First came the wasps, exotic sharks and marauding seagulls. Now the long hot summer has revealed another initially alarm-inducing animal in British waters – or more precisely, in the Middlewich branch of the Shropshire Union Canal.
Freshwater jellyfish more normally found in the Yangtze basin in China have been spotted swimming in the waters near Bridge 23 of the canal between Middlewich and Winsford, according to the Canal & River Trust.
The jellyfish, Craspedacusta sowerbii, is transparent, the size of a 10p coin, and completely harmless to humans. It has never been recorded before in the charity’s 2,000 miles of canals and rivers.
Sara Hill, an ecologist at the trust, said: “It’s a really unusual sight. We’re used to seeing all sorts of fish, birds and insects here in Middlewich, but jellyfish are a first and certainly make an interesting addition to the local wildlife.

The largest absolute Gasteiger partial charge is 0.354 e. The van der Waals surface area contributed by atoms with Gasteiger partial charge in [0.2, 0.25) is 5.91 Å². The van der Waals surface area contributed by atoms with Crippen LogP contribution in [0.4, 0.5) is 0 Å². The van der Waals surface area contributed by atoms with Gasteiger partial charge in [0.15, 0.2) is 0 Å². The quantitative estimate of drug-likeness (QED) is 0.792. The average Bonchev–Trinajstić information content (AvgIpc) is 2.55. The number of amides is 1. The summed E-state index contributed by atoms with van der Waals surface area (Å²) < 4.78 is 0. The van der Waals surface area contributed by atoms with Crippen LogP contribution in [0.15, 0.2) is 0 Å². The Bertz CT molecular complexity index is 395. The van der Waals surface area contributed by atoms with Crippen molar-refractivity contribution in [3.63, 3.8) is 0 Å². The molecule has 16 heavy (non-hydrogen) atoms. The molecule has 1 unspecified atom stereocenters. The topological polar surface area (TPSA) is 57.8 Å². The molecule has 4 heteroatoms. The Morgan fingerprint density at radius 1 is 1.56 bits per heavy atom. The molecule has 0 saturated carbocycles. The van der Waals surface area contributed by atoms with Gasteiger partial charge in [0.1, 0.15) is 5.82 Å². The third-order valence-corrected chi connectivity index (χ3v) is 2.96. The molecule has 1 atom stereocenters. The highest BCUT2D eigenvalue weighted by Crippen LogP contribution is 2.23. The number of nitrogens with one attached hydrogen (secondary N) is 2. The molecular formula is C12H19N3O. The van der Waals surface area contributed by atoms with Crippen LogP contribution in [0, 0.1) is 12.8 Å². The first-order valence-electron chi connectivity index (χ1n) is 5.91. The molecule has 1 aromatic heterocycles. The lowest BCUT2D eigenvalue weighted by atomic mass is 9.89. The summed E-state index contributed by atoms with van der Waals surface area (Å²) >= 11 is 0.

“It’s thought that the hot and sunny weather could have encouraged the jellyfish to these parts and created perfect conditions for them, but we don’t know whether they will make their permanent home here so we’re finding out as much as we can.”
The jellyfish prefer standing water and feed on tiny organisms which they catch with their stinging tentacles, but are so small that they do not pose any danger to people.
The hot weather warming the canal waters may have encouraged the species at a particular stage of its lifecycle so the canal population has become visible for the first time, but ecologists are not sure if they will become a permanent feature of the waterways.
Gemma Rathbone, spokesperson for the Canal & River Trust, said: “It’s now pretty grey and drizzly up here so whether that will put them off, we don’t know.”
Freshwater jellyfish have spread to every continent from their natural home in the Yangtze basin in China. They are believed to have arrived in Britain in the 19th century when explorers brought back exotic flora and fauna from their travels around the world.
A different species of jellyfish has also been found in the waters of Liverpool’s South Docks, which is also managed by the trust. They enter from the adjoining River Mersey and have been spotted along the Leeds & Liverpool Canal.
Earlier this summer, thousands of moon jellyfish were spotted off the Welsh coast, with hundreds then washing onto beaches near Liverpool.